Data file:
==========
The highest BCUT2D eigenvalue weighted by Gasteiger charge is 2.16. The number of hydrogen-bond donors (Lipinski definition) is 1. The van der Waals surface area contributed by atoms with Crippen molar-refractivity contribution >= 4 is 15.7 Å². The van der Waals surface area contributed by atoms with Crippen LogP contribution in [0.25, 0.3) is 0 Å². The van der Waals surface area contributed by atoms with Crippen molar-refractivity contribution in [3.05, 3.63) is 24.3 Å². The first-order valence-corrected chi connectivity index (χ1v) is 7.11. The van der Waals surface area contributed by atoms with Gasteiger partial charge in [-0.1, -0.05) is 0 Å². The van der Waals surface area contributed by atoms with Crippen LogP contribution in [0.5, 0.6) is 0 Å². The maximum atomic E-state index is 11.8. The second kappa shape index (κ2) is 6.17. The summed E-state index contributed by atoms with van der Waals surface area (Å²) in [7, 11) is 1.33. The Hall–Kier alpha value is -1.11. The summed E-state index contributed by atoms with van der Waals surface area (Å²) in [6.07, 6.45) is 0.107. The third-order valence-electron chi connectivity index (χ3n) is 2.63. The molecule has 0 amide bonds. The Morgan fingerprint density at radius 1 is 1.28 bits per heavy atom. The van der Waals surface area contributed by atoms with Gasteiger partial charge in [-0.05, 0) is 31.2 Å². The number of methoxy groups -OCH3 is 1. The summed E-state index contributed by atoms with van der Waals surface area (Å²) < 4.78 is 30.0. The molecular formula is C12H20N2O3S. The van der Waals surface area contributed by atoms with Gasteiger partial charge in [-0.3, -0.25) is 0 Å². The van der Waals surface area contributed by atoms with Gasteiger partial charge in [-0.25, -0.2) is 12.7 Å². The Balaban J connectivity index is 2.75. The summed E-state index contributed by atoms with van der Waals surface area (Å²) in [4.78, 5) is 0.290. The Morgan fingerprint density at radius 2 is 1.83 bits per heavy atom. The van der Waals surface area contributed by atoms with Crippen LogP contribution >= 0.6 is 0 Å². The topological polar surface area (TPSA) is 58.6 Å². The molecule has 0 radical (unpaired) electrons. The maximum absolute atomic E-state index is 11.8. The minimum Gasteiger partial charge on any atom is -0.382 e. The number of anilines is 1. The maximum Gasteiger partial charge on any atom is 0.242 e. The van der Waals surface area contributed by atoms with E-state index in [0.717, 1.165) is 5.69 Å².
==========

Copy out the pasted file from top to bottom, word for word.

The highest BCUT2D eigenvalue weighted by Gasteiger charge is 2.16. The number of hydrogen-bond donors (Lipinski definition) is 1. The van der Waals surface area contributed by atoms with Crippen molar-refractivity contribution >= 4 is 15.7 Å². The van der Waals surface area contributed by atoms with Crippen LogP contribution in [0.25, 0.3) is 0 Å². The van der Waals surface area contributed by atoms with Crippen molar-refractivity contribution in [3.05, 3.63) is 24.3 Å². The first-order valence-corrected chi connectivity index (χ1v) is 7.11. The van der Waals surface area contributed by atoms with Gasteiger partial charge in [-0.1, -0.05) is 0 Å². The van der Waals surface area contributed by atoms with Crippen LogP contribution in [0.5, 0.6) is 0 Å². The maximum atomic E-state index is 11.8. The second kappa shape index (κ2) is 6.17. The summed E-state index contributed by atoms with van der Waals surface area (Å²) in [7, 11) is 1.33. The Hall–Kier alpha value is -1.11. The summed E-state index contributed by atoms with van der Waals surface area (Å²) in [6.07, 6.45) is 0.107. The third-order valence-electron chi connectivity index (χ3n) is 2.63. The molecule has 0 amide bonds. The Morgan fingerprint density at radius 1 is 1.28 bits per heavy atom. The van der Waals surface area contributed by atoms with Gasteiger partial charge in [-0.05, 0) is 31.2 Å². The number of methoxy groups -OCH3 is 1. The summed E-state index contributed by atoms with van der Waals surface area (Å²) < 4.78 is 30.0. The molecular formula is C12H20N2O3S. The van der Waals surface area contributed by atoms with Gasteiger partial charge in [-0.3, -0.25) is 0 Å². The van der Waals surface area contributed by atoms with Gasteiger partial charge in [-0.25, -0.2) is 12.7 Å². The Balaban J connectivity index is 2.75. The summed E-state index contributed by atoms with van der Waals surface area (Å²) in [4.78, 5) is 0.290. The Morgan fingerprint density at radius 2 is 1.83 bits per heavy atom. The van der Waals surface area contributed by atoms with Crippen LogP contribution >= 0.6 is 0 Å². The topological polar surface area (TPSA) is 58.6 Å². The molecule has 0 radical (unpaired) electrons. The maximum absolute atomic E-state index is 11.8. The minimum Gasteiger partial charge on any atom is -0.382 e. The number of anilines is 1. The maximum Gasteiger partial charge on any atom is 0.242 e. The van der Waals surface area contributed by atoms with E-state index in [0.717, 1.165) is 5.69 Å².